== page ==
ἀγρυπνεῖτε: PAImpv 2p, ἀγρυπνέω, 1) to be sleepless, keep awake, watch  2) to be circumspect, attentive, ready
οἴδατε: PerfAI 2p, εἴδω, ἴδω, an obsolete form of the present tense, the place of which is supplied by ὁράω. The tenses coming from εἴδω and retained by usage form two families, of which one signifies to see, the other to know.
ἐστίν: PAI 3s, εἰμί, 1) to be, to exist, to happen, to be present 
1. Both βλέπω and εἴδω are verbs grounded in the act of ‘seeing.’ And, as with the English word, its meaning ranges from actively looking to perceiving/knowing.
2. Readers of Paul Tillich (me!) will want to infuse καιρός with more meaning than may be warranted here. It could just refer to the day and hour of v.32.

34 ὡς ἄνθρωπος ἀπόδημος ἀφεὶς τὴν οἰκίαν αὐτοῦ καὶ δοὺς τοῖς δούλοις αὐτοῦ τὴν ἐξουσίαν, ἑκάστῳ τὸ ἔργον αὐτοῦ, καὶ τῷ θυρωρῷ ἐνετείλατο ἵνα γρηγορῇ.
As a man abroad having left his house and having given to his slaves the authority, to each his work, also commanded the doorkeeper in order that he would watch.  
ἀφεὶς:  AAPart nsm, ἀφίημι, 1) to send away  … 3e) to go away leaving something behind  
δοὺς: AAPart nsm, δίδωμι, 1) to give 
ἐνετείλατο: AMI 3s, ἐντέλλομαι, 1) to order, command to be done, enjoin
γρηγορῇ: PASubj 3s, γρηγορέω 1) to keep awake, to watch
1. Translated woodenly, as I do at this stage of my work, this ends up being an incomplete sentence. One can remedy that by making ὡς into “it is like,” instead of simply “as.”
2. If we are interpreting this traveler as the Son of Man who is to return at an unknown hour, there are two types of good servants here: Those who have authority and a commission to work their proper tasks; and those who are porters and commissioned to stay awake and watch the door. To paraphrase Paul, “If all are porters, where will the house cleaning be? If all are watching the door, who is keeping the fire burning?”

35 γρηγορεῖτε οὖν, οὐκ οἴδατε γὰρ πότε ὁ κύριος τῆς οἰκίας ἔρχεται, ἢ ὀψὲ ἢ μεσονύκτιον ἢ ἀλεκτοροφωνίας ἢ πρωΐ,
Therefore watch, for you have not known when the lord of the house is entering, whether evening, or midnight, or cock-crowing or morning.  
γρηγορεῖτε: PAImpv 2p, γρηγορέω 1) to keep awake, to watch
οἴδατε: PerfAI 2p, εἴδω, ἴδω, an obsolete form of the present tense, the place of which is supplied by ὁράω. The tenses coming from εἴδω and retained by usage form two families, of which one signifies to see, the other to know.
ἔρχεται: PMI 3s, ἔρχομαι, 1) to come 
1. Here and in v.26 I translate ἔρχομαι as ‘entering’ because it is in the middle voice.
2. Now the question becomes who the target audience of Jesus’ words is. Who is the implied “you” in the 2nd person voicing of the imperative “watch,” and by the pronoun ὑμᾶς in the next verse and the emphatic πᾶσιν in v.37? Who are the porters to whom Jesus is speaking? And if the porters are ‘all,’ what becomes of the other servants who are doing their work?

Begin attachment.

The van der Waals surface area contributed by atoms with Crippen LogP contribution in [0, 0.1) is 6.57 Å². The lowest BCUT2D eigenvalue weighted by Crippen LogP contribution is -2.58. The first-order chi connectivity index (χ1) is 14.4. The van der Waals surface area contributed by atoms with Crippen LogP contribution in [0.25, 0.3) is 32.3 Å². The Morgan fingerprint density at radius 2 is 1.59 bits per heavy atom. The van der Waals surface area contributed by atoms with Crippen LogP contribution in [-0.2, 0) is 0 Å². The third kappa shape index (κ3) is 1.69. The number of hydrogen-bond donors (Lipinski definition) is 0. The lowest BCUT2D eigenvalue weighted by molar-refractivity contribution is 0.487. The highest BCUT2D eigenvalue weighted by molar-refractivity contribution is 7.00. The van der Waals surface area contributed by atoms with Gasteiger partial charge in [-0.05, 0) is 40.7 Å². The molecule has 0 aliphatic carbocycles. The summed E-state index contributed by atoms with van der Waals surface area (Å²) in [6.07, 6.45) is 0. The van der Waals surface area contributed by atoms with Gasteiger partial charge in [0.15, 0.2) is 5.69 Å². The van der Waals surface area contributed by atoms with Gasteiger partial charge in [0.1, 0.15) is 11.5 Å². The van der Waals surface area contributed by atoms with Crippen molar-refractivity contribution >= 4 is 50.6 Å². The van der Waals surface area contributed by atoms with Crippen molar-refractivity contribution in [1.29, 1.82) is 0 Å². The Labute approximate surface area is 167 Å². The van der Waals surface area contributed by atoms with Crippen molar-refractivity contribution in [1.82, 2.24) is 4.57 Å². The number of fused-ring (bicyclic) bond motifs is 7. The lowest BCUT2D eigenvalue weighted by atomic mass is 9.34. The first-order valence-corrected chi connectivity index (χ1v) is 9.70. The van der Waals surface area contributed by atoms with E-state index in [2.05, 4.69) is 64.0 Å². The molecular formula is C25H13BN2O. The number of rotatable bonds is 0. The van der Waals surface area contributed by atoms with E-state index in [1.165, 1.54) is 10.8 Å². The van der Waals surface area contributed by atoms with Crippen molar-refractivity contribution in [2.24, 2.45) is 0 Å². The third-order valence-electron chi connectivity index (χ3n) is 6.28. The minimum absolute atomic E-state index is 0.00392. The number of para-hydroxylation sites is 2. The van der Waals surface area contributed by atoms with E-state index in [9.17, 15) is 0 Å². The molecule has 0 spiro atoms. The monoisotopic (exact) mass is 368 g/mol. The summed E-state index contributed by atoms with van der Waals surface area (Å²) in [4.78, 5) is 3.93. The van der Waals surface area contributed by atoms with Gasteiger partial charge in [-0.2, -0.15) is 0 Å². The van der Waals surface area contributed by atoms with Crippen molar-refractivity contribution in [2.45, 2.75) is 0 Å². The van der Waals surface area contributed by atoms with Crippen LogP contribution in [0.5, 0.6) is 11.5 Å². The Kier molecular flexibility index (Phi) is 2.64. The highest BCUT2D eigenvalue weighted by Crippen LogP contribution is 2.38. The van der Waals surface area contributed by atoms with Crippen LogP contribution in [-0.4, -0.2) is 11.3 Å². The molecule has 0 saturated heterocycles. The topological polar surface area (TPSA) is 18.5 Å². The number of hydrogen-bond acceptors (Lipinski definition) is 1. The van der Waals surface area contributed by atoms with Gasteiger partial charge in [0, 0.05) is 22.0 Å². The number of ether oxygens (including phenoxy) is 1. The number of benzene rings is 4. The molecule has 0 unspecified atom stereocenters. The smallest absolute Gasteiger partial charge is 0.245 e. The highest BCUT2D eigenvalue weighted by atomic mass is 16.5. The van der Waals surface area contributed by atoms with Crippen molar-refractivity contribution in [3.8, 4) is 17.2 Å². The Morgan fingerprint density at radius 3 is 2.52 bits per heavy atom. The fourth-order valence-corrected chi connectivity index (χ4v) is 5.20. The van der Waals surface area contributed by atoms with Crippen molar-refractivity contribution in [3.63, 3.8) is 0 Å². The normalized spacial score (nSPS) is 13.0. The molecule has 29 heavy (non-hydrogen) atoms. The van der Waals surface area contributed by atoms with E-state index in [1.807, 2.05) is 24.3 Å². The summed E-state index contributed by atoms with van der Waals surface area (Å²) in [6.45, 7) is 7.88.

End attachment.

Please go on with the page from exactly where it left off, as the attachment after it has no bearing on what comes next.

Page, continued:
36 μὴ ἐλθὼν ἐξαίφνης [ἐξέφνης in some mss.] εὕρῃ ὑμᾶς καθεύδοντας.
Having come suddenly may he not you sleeping.
ἐλθὼν: AAPart nsm, ἔρχομαι, 1) to come 
εὕρῃ: AASubj 3s, εὑρίσκω, 1) to come upon, hit upon, to meet with
καθεύδοντας: PAPart apm, καθεύδω, 1) to fall asleep, drop off to sleep 

37ὃ δὲ ὑμῖν λέγω, πᾶσιν λέγω, γρηγορεῖτε.
But this I say to you, I say to all, keep awake.
λέγω: PAI 1s, λέγω, 1) to say, to speak 
λέγω: PAI 1s, λέγω, 1) to say, to speak 
γρηγορεῖτε: PAImpv 2p, γρηγορέω 1) to keep awake, to watch
1. By now, the division of labor in v.34 has fallen by the wayside and “all” are called to be porters, keeping awake and watching the door. I find this a little confusing, not as a singular idea but as an idea within the flow of the whole text.
 2. This pericope began with the “affliction,” after which the sun would be darkened and the moon lightless. Needless to say, that would be quite the wake-up call, which contrasts with the idea that the porter would be sleeping out of boredom and caught unawares of when the departed one would return. I fail to see how these verses hold together neatly, although various images are certainly powerful in their own right.

Tuesday, October 14, 2014

The Structure of Entrapment

Below is a rough translation of and some initial comments for Matthew 22:15-22, the Revised Common Lectionary gospel reading for Sunday, October 19.  Your comments are always welcomed.

15 Τότε πορευθέντες οἱ Φαρισαῖοι συμβούλιον ἔλαβον ὅπως αὐτὸν παγιδεύσωσιν ἐν λόγῳ. 
Then having gone the Pharisees took counsel how they might entrap him in a word.
πορευθέντες: APPart npm, πορεύομαι, 1) to lead over, carry over, transfer  1a) to pursue the journey on which one has entered, to continue on  one's journey